They were supportive and ethical in every way; I was never treated like a “racehorse,” as Mrs. Spears’ father supposedly called her. My mom taught me everything I know about money management, from reconciling checkbooks to coding my business expenses on my credit card statements. My father was a passionate advocate.
Still, having my parents on the payroll hurt our relationship, whether we understood it or not. I couldn’t get rid of the feeling that every time I talked to my parents about money, I felt like I was asking for an allowance – only the allowance came from the money I had earned. Every conversation I had with them was about my income and work, and although I knew I could call my parents and ask for life advice or just catch up on life, I rarely did so because of the roles they had played in my life.
Going deeper, the line between my ending and the beginning of others felt blurred in a way that I couldn’t articulate at the time. As I made more money, the circle I supported opened up to include more family members and friends. I was the one who came to them for a small loan or in an emergency, who always picked up the check. At some point when I was 21, I even bought an ex-boyfriend a new car to break up with; I was used to using money to make people happy, solve problems, or appease my guilt.
I was everyone’s ATM: a bank that was still unconditionally loved. However, as you got older, it became more difficult to trust the source of that love.
One of the most disturbing claims made by Mrs. Spears this week was that she was forced to be on an IUD to prevent her from having any more children; They not only wanted to control their money, but also their bodies, because in conversation, for young women, the two are almost invariably intertwined. I’ve seen my own version of this dynamic. Growing up, my weight was openly discussed by everyone from family members to Hollywood creatives. I would grin and take it because silence – and thin – meant I would be hired again; Reintegration meant that people were proud of me and that I had the money it took to keep the ship afloat.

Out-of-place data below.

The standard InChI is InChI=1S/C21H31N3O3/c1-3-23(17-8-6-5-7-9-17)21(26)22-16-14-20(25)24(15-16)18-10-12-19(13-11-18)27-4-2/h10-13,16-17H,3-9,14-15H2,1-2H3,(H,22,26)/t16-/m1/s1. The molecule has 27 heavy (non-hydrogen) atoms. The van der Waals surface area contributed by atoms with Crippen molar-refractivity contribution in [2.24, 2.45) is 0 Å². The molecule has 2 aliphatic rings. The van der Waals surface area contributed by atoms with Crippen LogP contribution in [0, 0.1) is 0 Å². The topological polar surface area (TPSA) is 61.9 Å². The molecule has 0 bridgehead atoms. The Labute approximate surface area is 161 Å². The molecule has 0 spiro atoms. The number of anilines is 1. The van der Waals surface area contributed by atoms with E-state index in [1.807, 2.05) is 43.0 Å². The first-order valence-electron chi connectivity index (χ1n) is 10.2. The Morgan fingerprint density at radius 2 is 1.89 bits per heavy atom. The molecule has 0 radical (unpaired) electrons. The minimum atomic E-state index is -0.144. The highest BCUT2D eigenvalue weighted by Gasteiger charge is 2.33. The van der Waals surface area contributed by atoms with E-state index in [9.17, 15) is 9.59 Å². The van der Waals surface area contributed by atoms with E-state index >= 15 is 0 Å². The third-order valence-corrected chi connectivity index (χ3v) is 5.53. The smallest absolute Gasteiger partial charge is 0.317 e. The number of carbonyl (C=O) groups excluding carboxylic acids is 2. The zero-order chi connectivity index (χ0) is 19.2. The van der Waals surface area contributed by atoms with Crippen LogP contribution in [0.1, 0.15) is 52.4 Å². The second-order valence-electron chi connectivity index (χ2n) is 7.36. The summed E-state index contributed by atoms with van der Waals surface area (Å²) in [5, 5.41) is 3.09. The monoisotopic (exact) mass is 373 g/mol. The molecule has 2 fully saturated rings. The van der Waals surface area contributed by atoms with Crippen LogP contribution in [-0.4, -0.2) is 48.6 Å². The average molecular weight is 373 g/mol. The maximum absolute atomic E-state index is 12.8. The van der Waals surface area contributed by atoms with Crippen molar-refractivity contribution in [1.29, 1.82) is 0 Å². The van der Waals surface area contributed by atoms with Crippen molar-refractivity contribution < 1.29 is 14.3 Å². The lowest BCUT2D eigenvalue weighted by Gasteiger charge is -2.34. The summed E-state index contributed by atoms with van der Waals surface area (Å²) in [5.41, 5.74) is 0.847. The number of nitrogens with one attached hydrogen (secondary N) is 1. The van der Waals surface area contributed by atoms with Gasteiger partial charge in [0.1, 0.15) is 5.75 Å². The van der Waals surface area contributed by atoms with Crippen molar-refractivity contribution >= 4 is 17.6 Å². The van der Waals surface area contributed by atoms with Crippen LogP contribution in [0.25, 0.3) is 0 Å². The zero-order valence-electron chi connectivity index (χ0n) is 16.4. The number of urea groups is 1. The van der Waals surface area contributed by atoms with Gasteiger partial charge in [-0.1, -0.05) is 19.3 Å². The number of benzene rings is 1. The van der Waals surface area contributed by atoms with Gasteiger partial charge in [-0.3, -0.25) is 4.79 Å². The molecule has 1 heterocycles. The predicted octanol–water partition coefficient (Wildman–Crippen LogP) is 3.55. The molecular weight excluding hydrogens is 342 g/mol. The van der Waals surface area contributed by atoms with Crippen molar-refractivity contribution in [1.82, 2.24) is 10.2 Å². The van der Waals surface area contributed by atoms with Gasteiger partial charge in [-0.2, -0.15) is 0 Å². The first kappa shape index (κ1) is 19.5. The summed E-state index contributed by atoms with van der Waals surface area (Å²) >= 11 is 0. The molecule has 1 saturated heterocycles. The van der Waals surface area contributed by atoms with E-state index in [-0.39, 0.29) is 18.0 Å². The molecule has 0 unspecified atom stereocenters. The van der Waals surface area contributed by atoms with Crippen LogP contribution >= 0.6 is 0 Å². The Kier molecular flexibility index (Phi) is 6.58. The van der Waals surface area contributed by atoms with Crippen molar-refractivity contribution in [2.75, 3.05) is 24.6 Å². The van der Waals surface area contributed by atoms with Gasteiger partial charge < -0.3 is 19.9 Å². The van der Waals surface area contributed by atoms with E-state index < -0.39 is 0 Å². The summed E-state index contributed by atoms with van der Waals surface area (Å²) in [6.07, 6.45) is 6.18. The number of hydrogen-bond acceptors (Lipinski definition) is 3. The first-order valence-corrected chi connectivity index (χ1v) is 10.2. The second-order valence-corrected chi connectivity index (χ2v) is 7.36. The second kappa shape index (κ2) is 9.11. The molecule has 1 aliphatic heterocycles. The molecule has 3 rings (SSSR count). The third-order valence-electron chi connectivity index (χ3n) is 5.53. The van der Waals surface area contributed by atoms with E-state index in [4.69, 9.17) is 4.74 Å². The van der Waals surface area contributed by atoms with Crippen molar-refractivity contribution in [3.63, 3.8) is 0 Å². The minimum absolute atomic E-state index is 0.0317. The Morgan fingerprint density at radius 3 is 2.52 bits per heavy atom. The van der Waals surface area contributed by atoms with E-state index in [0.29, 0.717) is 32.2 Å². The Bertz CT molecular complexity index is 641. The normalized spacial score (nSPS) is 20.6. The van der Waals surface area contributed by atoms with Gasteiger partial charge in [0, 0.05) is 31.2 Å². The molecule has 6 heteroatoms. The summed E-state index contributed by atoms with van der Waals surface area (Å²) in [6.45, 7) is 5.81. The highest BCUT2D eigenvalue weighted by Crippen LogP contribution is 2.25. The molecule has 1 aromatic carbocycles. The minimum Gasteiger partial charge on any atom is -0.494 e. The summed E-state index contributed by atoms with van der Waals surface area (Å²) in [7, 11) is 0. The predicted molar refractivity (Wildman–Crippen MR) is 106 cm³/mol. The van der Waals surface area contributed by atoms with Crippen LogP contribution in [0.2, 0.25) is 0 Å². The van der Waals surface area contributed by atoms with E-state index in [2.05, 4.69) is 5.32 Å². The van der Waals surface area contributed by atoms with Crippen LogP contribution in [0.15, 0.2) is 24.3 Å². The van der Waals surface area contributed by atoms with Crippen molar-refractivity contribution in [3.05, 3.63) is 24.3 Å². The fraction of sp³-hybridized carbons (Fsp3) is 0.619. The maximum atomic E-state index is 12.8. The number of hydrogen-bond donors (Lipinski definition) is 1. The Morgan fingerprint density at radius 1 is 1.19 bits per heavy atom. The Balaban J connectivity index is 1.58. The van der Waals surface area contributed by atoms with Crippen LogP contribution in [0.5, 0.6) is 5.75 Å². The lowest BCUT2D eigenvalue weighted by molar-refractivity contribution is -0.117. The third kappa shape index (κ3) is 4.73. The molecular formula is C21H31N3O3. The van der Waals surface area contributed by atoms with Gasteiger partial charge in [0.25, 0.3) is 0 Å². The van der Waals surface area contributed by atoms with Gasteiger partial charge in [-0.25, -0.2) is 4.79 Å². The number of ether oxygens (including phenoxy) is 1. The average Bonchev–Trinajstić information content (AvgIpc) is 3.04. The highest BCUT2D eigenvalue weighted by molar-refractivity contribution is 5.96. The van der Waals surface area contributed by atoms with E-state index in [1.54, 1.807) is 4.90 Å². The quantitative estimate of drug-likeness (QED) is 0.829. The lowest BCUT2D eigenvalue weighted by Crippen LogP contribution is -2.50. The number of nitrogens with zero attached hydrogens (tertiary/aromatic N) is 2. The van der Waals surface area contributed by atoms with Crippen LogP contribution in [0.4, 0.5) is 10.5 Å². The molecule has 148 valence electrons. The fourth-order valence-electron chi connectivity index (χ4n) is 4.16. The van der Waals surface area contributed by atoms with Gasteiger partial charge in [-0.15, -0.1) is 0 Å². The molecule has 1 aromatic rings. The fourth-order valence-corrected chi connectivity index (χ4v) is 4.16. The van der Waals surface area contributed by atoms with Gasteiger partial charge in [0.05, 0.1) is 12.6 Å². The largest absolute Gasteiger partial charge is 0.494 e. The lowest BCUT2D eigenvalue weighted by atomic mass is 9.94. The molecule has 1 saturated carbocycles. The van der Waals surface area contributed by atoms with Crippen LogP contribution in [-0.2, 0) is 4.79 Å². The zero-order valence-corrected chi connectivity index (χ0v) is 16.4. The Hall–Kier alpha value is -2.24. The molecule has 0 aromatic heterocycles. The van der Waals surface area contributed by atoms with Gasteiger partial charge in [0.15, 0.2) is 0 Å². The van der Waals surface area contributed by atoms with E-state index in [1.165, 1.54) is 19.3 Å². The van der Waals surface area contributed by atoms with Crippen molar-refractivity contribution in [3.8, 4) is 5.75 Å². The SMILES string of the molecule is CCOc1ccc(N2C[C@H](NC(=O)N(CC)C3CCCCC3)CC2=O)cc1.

Again, none of this matches the dynamics of control and abuse that we have heard of in the case of Britney Spears. But I can see how easy it would have been to slip into this dynamic. In these situations, some kind of harm is inevitably done – a stunting of an individual’s ability to grow and make the most basic decisions or to exercise good boundaries. When I finally broke up with my parents professionally, they couldn’t help but feel like they did something wrong. But they didn’t. Had money.
Britney Spears isn’t the only woman in public who has been privately controlled for a long time, but she could be one of the first women in a very long time to make this publicly so devastating. When I watch her testify now, I can’t help but think of that bald-headed Britney in 2007, raw with anger and tired of being everyone’s spectacle. Even now, I sense that the world wants to turn its latest statement back into yet another episode of voyeurism – to defend it once again as our favorite mess.